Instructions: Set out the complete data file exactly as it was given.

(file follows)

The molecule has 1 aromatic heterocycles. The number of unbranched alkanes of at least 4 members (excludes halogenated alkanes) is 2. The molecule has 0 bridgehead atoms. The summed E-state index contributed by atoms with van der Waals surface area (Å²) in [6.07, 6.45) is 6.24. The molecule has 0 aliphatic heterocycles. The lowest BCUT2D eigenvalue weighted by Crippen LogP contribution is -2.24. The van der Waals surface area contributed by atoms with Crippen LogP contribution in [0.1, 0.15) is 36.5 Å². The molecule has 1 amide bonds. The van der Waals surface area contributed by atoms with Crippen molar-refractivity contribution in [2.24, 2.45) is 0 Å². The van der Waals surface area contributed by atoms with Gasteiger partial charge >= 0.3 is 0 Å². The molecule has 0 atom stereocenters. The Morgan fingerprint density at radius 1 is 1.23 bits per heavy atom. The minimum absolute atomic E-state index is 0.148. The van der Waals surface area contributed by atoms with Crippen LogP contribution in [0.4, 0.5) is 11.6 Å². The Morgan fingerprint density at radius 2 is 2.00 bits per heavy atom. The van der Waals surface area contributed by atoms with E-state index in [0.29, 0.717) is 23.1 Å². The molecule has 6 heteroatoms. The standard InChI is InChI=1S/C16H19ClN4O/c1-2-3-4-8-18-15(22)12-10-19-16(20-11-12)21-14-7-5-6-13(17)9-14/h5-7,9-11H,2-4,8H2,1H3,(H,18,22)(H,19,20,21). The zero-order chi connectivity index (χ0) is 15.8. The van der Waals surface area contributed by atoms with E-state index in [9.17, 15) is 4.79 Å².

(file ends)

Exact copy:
The molecule has 1 aromatic heterocycles. The number of unbranched alkanes of at least 4 members (excludes halogenated alkanes) is 2. The molecule has 0 bridgehead atoms. The summed E-state index contributed by atoms with van der Waals surface area (Å²) in [6.07, 6.45) is 6.24. The molecule has 0 aliphatic heterocycles. The lowest BCUT2D eigenvalue weighted by Crippen LogP contribution is -2.24. The van der Waals surface area contributed by atoms with Crippen LogP contribution in [0.1, 0.15) is 36.5 Å². The molecule has 1 amide bonds. The van der Waals surface area contributed by atoms with Crippen molar-refractivity contribution in [2.24, 2.45) is 0 Å². The van der Waals surface area contributed by atoms with Gasteiger partial charge >= 0.3 is 0 Å². The molecule has 0 atom stereocenters. The Morgan fingerprint density at radius 1 is 1.23 bits per heavy atom. The minimum absolute atomic E-state index is 0.148. The van der Waals surface area contributed by atoms with Crippen LogP contribution in [0.4, 0.5) is 11.6 Å². The Morgan fingerprint density at radius 2 is 2.00 bits per heavy atom. The van der Waals surface area contributed by atoms with E-state index in [0.29, 0.717) is 23.1 Å². The molecule has 6 heteroatoms. The standard InChI is InChI=1S/C16H19ClN4O/c1-2-3-4-8-18-15(22)12-10-19-16(20-11-12)21-14-7-5-6-13(17)9-14/h5-7,9-11H,2-4,8H2,1H3,(H,18,22)(H,19,20,21). The zero-order chi connectivity index (χ0) is 15.8. The van der Waals surface area contributed by atoms with E-state index in [9.17, 15) is 4.79 Å².